BTW as I've said elsewhere - my wife was the one who saw my stiffness (and pushed/"took me" to rheumatology to get the diagnosis).
Behind my sometimes very fluid seeming movements she also sees what nobody else sees: I've been using a lot of tricks to move anyway: Placing, flicking & throwing myself or parts of myself, also for momentum, swinging, turning, spiralling, levering, bouncing or twisting myself off things, twist-falling, breakfalling, rolling, keeping loose, using pivots, and deliberately overbalancing and then counterbalancing that, hardly ever grunting, trying to keep my panting down by deep breaths.
(Only when I force myself to get my trousers, socks and shoes off standing, however long it takes, does it show.)
Or I'm developing walking in a suave slow way so it looks as if I'm just cool, by leaning into each step (and "resting"), swinging my arms a bit.
Doing all this more than in normal vids, probably more like the elegance of martial arts movements. So spose I've been becoming an expert already and should be making videos myself...
Just that I don't feel like an expert, since the challenges keep growing...
When she looks at me after I've used one of these techniques with that squinting: I-SEE-you're-faking-it-can't-fool-me-look and saying "like yeah...", I add a "ta-daaaa!" with arms in the air... :LOL:
Ahh, I've now found a brililant one I can learn from: How to get up from the floor (after a fall) - McGyver style - ah, my hero. (I was hoping she'd use all the books in the book tower in #8, at least in an outtake!
This was quite OK too, "Stand up without effort- a Feldenkrais movement" (overbalancing using head forwards and arms up).
Funny thing is, when my wife wants to help me get up off the floor, I sometimes let her to humour her (so she feels she can do something to help me): Actually it hurts more, takes longer and has more chance of injury, so I have to brace myself so that doesn't happen and can only allow her to do it when I don't need it in the least....!! :ROFLMAO:
Going on to New Year, youtube suggested bloopers from the series "Friends" - "Ross playing the bagpipe bloopers HILARIOUS" to give me a great laugh... (being a musician...)
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OK, whilst I'm wondering if I need to increase my cortisol, by decreasing some of the supps that increase serotonin...

... I'm following Klimas' recommendation to take ALA (alpha lipoic acid, not alpha linolenic acid) to alleviate jab-sfx.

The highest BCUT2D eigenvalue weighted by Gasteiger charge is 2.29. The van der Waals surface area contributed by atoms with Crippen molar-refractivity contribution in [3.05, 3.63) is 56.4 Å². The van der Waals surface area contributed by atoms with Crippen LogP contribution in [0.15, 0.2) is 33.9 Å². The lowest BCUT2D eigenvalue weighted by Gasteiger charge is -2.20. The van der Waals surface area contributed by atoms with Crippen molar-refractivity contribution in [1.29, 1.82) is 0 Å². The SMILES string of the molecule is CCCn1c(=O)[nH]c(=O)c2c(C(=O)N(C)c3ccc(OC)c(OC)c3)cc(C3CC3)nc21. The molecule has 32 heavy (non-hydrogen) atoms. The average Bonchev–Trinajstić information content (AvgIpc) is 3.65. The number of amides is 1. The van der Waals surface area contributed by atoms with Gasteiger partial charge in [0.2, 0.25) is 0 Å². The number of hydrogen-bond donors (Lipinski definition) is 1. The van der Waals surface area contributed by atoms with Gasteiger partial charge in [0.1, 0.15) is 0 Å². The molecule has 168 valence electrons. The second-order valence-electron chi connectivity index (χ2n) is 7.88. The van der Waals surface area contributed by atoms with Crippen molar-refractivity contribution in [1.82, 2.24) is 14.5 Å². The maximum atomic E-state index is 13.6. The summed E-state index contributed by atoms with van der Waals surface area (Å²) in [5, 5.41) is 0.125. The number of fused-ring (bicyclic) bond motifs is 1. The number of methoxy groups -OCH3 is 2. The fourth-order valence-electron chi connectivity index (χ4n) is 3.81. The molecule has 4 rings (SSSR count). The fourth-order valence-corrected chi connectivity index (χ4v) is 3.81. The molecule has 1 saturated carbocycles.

Something @Jemima's had some success with, so I've always wondered. Also it might support my cardiovascular stuff.
Ordering was a challenge once again so I'm glad I'm thru with researching most supps.
Turns out that ALA has an R+ and an S- enantiomer (some say +isomer and -isomer).
Some products claim, but following that up: studies have shown that the R+ is much more bioavailable.
However most ALA-products are either S- or a mix of these, since the R+ form is pretty instable - again some products claim.
Now I've managed to find quite a few R+-ALA products, stabilized by sodium.
The price range in these were immense, from 1€/g to 6€/g. All with vegan capsules and no
The cheapest also contains calcium carbonate, which I'm not sure on. I've decided on a product without.
Also to save postage, I'm adding a pycnogel (pine tree bark, OPC) I've had on my list for a while.

Next up I want to see if there's any supps I can stop or reduce. Very thin ice if I look at what they're for.
I think reducing the (overdose of) passiflora was good tonight, as I only had 2 sleep breaks (50'), that's brilliant for me, and the 2nd was at 5:00, too late to take the last pill...
+1 for the Big Bang Theory, funny show, the one were Howard makes a toilet for the I.S.S. made me giggle. I tried Qui Gong during a pain management course in 2007, it looked interesting but I could only manage a couple of reps with some of the movements. In the time since during the day I may have used some of the stretches to ease stiffness. Early last year I decided to do more along with YouTube videos to see if it would help. I did feel nicely warmed up after the first session which was strange. It hadn't felt like that since the first session at the pain clinic. Unfortunately after doing about 6 reps of 5 exercises for 4 days my left shoulder flared and was fairly painful for several months. Although not as bad it's still tender and one of the frustrating setbacks of fibro. Since I need to stretch at some point during day, I'll do maybe one move two or three times a day.

It can be very difficult trying to work around the burning muscle fatigue and surprising just how quickly they can get tired. Simple tasks like brushing our teeth can become too difficult to do thoroughly and quite upsetting among all the others that hold us back. We can only try to work around it as best we can and take heart in our will to live on. It's difficult for loved ones to see us going through this, but it may also give them strength to see us face suffering with courage and kindness.
Thank you so much for all of these:

Red flag :🔴: A video which can make us angry is How To Cure Fibromyalgia by The Pain Cure Clinic, which bases its ideas on "the teachings by Dr. John Sarno MD and his diagnosis of Tension Myositis Syndrome or TMS" because it claims FM is not a medical condition it is caused only by stress. ✊Stop me, someone!